A Period of Risk

Doug Olson, president of Premier Electrical Construction, Brooklyn Park, Minn., hasn’t faced a major complication when it comes to post-warranty risk, and he hopes he never has to.

“They just nickel and dime you,” he said. “Hopefully I won’t have to deal with that in my lifetime.”

For ECs across the country, post-warranty issues do not tend to be major concerns, but they can create unexpected costs a contractor should plan for on every project.

“It’s not a huge risk,” said Joel Moryn, president and CEO of Parsons Electric, Minneapolis, about warranties. “It’s not something we think too much about day to day.”

But as the economy gets worse, owners are always looking for ways for someone else to pay when something goes wrong. That can be a dangerous scenario for the electrical contractor.

What are post-warranty risks?

A post-warranty risk occurs, as the name suggests, after the warranty period ends. That sounds simple enough, but according to Andy Berg, chapter executive of the San Diego County Chapter of the National Electrical Contractors Association (NECA), it is much more complicated. He said the problem with warranties comes when there is a question of when the warranty period begins.

“Is it when the building is completed? Is it when the installation is complete? Is it when there is a notice of completion? Or is it when it is in use?” he said. “If something fails two years after completion, when did that warranty period start?”

A warranty usually covers installation, and Berg recommends the time of warranty coverage to be from the date of installation. If it is not, you may be setting yourself up to lose money, he said.

“If you put it in, you’ve got 365 days from when you installed it,” Berg said.

Accordingly, Berg said any warranty you give ought to cover only the work you do and nothing more.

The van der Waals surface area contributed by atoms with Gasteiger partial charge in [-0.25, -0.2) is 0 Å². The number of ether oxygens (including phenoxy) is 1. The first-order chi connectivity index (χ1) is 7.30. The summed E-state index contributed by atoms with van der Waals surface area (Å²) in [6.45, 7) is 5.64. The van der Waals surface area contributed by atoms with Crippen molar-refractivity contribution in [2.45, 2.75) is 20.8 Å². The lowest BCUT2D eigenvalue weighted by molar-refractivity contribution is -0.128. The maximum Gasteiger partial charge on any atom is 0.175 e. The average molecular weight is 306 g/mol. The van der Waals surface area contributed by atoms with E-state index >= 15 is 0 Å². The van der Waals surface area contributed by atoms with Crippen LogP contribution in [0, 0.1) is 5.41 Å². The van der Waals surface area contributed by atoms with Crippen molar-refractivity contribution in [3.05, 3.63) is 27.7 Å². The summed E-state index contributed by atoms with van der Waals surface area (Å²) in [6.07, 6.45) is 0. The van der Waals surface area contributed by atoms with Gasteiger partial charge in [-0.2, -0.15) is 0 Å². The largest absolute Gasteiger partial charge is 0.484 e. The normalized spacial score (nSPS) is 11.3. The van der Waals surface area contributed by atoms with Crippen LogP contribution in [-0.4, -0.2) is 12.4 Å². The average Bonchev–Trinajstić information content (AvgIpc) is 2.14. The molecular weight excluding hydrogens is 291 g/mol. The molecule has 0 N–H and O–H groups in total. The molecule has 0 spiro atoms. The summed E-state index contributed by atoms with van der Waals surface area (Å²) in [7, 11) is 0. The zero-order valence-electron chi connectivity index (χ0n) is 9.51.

“Manufacturers are responsible for giving a warranty for the materials installed,” Berg said.

If there is something wrong with a part, Berg said the manufacturer should be responsible for fixing the problem. However, if a part fails after the manufacturer’s warranty ends, the customer may call you in to fix the problem and expect free service.

Post-warranty risks and the contractor

Post-warranty risk affects contractors in small ways that add up in the long term. For example, if something fails on a job site, it costs the electrical contractor money to send a team out to investigate and fix the problem.

“If you pay attention to quality control, it mitigates a good share of the risk,” Olson said. “I put the responsibility of the product on the manufacturer, but they don’t cover the labor. We try to leave that open to negotiations when we’re buying the product.”

Olson also sees the risk as something he can control to an extent. For his business, it makes sense to plan for risks from the beginning, knowing what it is going to face from the start.

“We put in a warranty item in the operating budget, and each year, that goes up,” he said. “We know we’re going to have to go back to jobs, and we recognize it as a business expense.”

Olson recommended contractors include the money to deal with warranty issues in the business model, and the expectation ought to be that issues will come up that will need fixing once installation is complete.

According to Berg, contractors should plan to redo one-half of 1 percent of costs of a project to stay ahead of warranty issues. It makes sense to plan in advance for these added costs.

“We have a heart-to-heart with the owner before the project,” Olson said about ways he avoids this issue. “Some owners are getting quite sophisticated with asking for 10- and 15-year warranties, but the product doesn’t last that long. We put the replacement and the labor to replace it in the bid.”

Knowing there is risk is half the battle, but planning for it by putting it in your bid will save you money later.